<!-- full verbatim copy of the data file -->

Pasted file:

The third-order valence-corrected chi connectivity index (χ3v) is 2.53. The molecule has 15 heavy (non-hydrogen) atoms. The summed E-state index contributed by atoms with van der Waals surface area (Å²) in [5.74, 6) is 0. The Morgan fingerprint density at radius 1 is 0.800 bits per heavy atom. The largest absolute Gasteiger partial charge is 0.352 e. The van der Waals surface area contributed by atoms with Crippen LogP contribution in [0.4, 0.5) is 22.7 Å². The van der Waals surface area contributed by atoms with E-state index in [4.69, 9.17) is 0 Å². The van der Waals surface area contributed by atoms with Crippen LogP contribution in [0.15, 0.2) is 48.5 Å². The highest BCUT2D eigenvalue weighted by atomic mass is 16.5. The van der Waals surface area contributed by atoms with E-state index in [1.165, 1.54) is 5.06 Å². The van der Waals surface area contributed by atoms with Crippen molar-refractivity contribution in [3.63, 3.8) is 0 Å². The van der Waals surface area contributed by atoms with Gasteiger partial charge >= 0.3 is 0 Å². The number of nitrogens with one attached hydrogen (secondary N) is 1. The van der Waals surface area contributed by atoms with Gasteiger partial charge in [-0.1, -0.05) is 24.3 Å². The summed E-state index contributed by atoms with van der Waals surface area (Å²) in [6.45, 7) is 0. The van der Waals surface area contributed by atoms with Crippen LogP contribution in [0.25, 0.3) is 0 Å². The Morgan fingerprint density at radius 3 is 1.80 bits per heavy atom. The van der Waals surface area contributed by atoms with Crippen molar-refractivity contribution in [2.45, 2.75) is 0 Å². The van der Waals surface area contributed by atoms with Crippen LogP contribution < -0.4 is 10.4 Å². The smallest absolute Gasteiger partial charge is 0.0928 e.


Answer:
The third-order valence-corrected chi connectivity index (χ3v) is 2.53. The molecule has 15 heavy (non-hydrogen) atoms. The summed E-state index contributed by atoms with van der Waals surface area (Å²) in [5.74, 6) is 0. The Morgan fingerprint density at radius 1 is 0.800 bits per heavy atom. The largest absolute Gasteiger partial charge is 0.352 e. The van der Waals surface area contributed by atoms with Crippen LogP contribution in [0.4, 0.5) is 22.7 Å². The van der Waals surface area contributed by atoms with E-state index in [4.69, 9.17) is 0 Å². The van der Waals surface area contributed by atoms with Crippen LogP contribution in [0.15, 0.2) is 48.5 Å². The highest BCUT2D eigenvalue weighted by atomic mass is 16.5. The van der Waals surface area contributed by atoms with E-state index in [1.165, 1.54) is 5.06 Å². The van der Waals surface area contributed by atoms with Crippen molar-refractivity contribution in [3.63, 3.8) is 0 Å². The van der Waals surface area contributed by atoms with Gasteiger partial charge >= 0.3 is 0 Å². The number of nitrogens with one attached hydrogen (secondary N) is 1. The van der Waals surface area contributed by atoms with Gasteiger partial charge in [-0.1, -0.05) is 24.3 Å². The summed E-state index contributed by atoms with van der Waals surface area (Å²) in [6.45, 7) is 0. The van der Waals surface area contributed by atoms with Crippen LogP contribution in [0.25, 0.3) is 0 Å². The Morgan fingerprint density at radius 3 is 1.80 bits per heavy atom. The van der Waals surface area contributed by atoms with Crippen molar-refractivity contribution in [2.45, 2.75) is 0 Å². The van der Waals surface area contributed by atoms with Crippen LogP contribution < -0.4 is 10.4 Å². The smallest absolute Gasteiger partial charge is 0.0928 e.